In 'Alienoid Part 1,' past and present mix and match via wormhole

From left, actors Kim Eui-sung, Yum Jung-ah, director Choi Dong-hoon, actors So Ji-sub, Kim Tae-ri, Kim Woo-bin and Ryu Jun-yeol pose for the photos at a press event to promote their film "Alienoid Part 1" at Conrad Seoul in Yeouido, western Seoul on

Choi Dong-hoon, the hitmaking director behind "The Big Swindle" (2004), "The War of Flower" (2006), "Jeon Woochi: The Taoist Wizard" (2009), "The Thieves" (2012) and "Assassination" (2015), is now trying his hand at sci-fi, with "Alienoid Part 1."

The film is Choi's first in seven years, since "Assassination," which set box office benchmarks of success with the sale of 10 million tickets.

The lead roles are taken by actors Ryu Jun-yeol, Kim Tae-ri, Kim Woo-bin, So Ji-sub, Yum Jung-ah, Jo Woo-jin and Kim Eui-sung, and two story lines run in two different times. In one, a chase is on in the late Goryeo Dynasty (918-1392) to find a fabled holy sword. In the other, set in 2022, a supernatural being named Guard tries to hunt down an alien prisoner locked inside a human body.

"When I was a child, thinking of the presence of aliens was horrifying yet exciting," Choi said at a press event for "Alienoid Part 1" at the Conrad Seoul in Yeouido, western Seoul on Thursday. "It was a piece of imagination that made my childhood more enjoyable, and I wondered how it would be if that imagination were brought to life. I thought it would be entertaining to bring folk tales, and elements of our own Korean magic, to a film. This film is a sci-fi-fantasy-adventure story where characters from different spaces and time cross paths with one another through faith."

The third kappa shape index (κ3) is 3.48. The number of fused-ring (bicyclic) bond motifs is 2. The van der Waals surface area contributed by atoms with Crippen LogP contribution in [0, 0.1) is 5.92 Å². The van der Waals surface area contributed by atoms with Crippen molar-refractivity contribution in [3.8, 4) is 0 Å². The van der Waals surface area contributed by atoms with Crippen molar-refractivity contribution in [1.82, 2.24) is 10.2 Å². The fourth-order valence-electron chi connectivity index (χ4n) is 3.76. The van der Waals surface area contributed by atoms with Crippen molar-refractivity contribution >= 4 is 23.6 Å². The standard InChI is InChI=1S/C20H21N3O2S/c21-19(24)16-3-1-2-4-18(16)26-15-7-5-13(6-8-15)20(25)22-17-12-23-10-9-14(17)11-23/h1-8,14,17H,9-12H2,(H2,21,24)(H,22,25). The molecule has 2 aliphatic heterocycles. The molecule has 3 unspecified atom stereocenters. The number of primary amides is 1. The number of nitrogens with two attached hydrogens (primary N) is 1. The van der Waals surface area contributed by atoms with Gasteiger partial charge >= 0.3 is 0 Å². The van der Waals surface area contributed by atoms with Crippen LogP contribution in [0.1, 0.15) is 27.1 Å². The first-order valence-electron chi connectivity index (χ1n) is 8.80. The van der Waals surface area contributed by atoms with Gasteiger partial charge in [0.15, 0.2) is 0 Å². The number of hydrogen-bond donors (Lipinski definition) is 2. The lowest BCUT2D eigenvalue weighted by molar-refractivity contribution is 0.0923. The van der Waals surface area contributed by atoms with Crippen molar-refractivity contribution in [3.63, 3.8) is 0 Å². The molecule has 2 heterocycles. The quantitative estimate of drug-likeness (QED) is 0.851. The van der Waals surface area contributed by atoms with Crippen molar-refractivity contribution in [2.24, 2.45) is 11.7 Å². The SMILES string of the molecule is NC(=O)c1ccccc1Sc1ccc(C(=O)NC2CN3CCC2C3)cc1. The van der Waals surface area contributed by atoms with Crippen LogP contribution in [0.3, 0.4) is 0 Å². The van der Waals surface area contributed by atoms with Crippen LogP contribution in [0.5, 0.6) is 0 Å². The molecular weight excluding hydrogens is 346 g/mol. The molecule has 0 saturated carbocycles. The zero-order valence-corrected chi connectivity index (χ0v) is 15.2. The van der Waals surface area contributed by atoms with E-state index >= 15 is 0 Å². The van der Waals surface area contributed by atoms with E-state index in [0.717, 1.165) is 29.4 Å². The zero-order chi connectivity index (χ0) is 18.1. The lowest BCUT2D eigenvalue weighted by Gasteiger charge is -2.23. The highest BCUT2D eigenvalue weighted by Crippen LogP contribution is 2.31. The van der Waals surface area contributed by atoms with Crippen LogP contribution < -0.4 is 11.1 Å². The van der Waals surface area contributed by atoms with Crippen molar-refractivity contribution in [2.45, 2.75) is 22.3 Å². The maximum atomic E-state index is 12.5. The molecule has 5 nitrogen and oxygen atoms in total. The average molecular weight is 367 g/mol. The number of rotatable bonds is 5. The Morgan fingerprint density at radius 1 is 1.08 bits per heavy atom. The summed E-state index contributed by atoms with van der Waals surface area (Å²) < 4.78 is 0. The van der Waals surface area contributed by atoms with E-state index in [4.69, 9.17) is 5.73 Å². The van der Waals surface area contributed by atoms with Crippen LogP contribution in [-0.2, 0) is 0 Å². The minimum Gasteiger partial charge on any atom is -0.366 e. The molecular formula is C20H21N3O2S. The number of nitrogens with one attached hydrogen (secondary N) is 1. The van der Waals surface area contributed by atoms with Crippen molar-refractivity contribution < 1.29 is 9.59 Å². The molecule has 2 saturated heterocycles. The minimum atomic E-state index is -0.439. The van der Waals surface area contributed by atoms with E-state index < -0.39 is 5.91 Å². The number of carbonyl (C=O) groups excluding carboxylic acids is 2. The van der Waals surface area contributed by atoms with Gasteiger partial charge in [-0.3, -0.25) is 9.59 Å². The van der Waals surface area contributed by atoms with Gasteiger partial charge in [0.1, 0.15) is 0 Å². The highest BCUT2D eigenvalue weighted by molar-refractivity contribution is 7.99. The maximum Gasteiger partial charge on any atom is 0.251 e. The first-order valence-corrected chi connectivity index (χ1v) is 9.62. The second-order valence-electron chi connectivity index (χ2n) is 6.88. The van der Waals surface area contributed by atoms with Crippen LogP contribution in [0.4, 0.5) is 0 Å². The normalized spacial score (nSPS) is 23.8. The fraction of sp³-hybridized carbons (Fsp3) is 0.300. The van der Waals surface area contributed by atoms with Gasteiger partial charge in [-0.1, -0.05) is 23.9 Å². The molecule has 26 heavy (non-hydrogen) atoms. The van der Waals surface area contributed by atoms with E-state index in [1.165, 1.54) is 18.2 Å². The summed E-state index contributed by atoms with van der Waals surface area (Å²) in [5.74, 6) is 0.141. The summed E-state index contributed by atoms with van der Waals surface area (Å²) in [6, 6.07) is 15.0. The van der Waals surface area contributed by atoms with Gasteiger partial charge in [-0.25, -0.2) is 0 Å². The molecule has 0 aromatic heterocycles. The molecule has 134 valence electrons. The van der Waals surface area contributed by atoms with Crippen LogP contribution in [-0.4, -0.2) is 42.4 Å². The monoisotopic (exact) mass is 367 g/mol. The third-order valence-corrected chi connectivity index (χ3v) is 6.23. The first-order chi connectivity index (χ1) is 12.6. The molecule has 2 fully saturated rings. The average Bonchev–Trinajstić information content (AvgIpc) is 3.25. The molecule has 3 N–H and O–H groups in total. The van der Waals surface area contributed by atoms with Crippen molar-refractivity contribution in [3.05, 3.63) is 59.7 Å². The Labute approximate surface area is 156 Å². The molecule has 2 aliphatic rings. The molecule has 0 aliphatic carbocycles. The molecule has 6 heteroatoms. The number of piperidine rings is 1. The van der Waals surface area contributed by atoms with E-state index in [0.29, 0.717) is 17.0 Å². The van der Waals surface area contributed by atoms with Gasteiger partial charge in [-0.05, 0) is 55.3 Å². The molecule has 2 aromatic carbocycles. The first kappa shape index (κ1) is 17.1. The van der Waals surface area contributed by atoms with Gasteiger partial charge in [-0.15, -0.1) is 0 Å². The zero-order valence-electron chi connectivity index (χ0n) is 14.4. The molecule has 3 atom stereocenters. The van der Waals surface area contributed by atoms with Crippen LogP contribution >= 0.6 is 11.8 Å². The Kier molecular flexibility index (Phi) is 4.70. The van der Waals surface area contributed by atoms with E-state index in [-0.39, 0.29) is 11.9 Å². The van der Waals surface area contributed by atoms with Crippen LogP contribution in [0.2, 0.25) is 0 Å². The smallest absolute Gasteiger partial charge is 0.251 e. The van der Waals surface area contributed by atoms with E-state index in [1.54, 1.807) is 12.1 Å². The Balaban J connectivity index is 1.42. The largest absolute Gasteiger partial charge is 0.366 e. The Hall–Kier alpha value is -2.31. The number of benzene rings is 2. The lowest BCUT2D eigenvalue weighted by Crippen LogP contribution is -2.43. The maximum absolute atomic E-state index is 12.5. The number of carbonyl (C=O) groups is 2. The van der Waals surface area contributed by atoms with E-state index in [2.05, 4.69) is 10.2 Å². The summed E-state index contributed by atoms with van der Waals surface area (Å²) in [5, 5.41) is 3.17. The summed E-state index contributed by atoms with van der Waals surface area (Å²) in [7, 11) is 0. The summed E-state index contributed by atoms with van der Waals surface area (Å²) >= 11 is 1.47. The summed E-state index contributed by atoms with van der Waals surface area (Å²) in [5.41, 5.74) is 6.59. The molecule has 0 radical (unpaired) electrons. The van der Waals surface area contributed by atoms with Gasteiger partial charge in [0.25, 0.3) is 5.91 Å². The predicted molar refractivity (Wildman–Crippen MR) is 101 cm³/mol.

Sci-fi has generally been avoided in Korea due to the big budgets needed. Netflix did make "The Silent Sea" (2021) and "Space Sweepers" (2021), but there's been little else.

"After 'Assassination' ended, which was a realism film for me, I wanted to try something completely opposite," Choi said. "I wanted to create a film in which two stories collide — in one sense, people would think, 'those sorts of stories would never happen in reality' and on the other hand, think, 'what would it be like if they were to happen?' — I think that's what sci-fi is to me."

The director also sets the precedent of dividing his film into two parts from the outset. "Alienoid Part 1" releases in local theaters on July 20. According to Choi, Part 1 will transit from the contemporary era to the past, while the latter will be in vice versa.

Due to the complexity and the length of the narrative, Choi spent two and half years writing the script, pre-production took a year and 13 months went to filming.

"I decided that the narrative structure would become more dramatic when the film is separated into two parts," Choi said.

The director also explained reasons why he picked the timeline of Goryeo Dynasty.

"When I thought of the narrative, I imagined that it would begin from the contemporary era as aliens and their spaceships arrive, and as forces attempt to resist them, they are suddenly whisked to the past, and there waiting for them are not ordinary people, but taoist gurus," he said. "As I deliberated on which era would best fit the gurus, I thought maybe that it could be the Goryeo Dynasty when the last true gurus were active in the world."

"I also wanted to portray the attire and spaces of that era," he added. "I hope the audience can feel how stylish the era was through my film."